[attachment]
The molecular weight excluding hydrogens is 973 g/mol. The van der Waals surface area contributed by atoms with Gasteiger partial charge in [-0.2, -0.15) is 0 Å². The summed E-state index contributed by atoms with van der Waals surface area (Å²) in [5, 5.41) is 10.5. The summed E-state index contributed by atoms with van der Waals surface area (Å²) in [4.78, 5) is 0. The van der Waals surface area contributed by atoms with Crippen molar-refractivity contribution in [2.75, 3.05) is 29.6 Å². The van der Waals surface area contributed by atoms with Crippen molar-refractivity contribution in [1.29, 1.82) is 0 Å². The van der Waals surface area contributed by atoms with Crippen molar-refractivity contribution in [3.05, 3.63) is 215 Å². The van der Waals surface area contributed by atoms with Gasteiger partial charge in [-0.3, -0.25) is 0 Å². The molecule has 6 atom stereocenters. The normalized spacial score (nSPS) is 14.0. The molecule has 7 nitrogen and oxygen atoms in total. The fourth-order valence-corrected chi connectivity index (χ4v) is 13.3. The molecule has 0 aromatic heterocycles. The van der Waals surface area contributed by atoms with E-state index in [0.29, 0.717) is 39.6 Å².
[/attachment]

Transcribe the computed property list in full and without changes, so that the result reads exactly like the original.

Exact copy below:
The molecular weight excluding hydrogens is 973 g/mol. The van der Waals surface area contributed by atoms with Gasteiger partial charge in [-0.2, -0.15) is 0 Å². The summed E-state index contributed by atoms with van der Waals surface area (Å²) in [5, 5.41) is 10.5. The summed E-state index contributed by atoms with van der Waals surface area (Å²) in [4.78, 5) is 0. The van der Waals surface area contributed by atoms with Crippen molar-refractivity contribution in [2.75, 3.05) is 29.6 Å². The van der Waals surface area contributed by atoms with Crippen molar-refractivity contribution in [1.29, 1.82) is 0 Å². The van der Waals surface area contributed by atoms with Crippen molar-refractivity contribution in [3.05, 3.63) is 215 Å². The van der Waals surface area contributed by atoms with Gasteiger partial charge in [-0.3, -0.25) is 0 Å². The molecule has 6 atom stereocenters. The normalized spacial score (nSPS) is 14.0. The molecule has 7 nitrogen and oxygen atoms in total. The fourth-order valence-corrected chi connectivity index (χ4v) is 13.3. The molecule has 0 aromatic heterocycles. The van der Waals surface area contributed by atoms with E-state index in [0.29, 0.717) is 39.6 Å².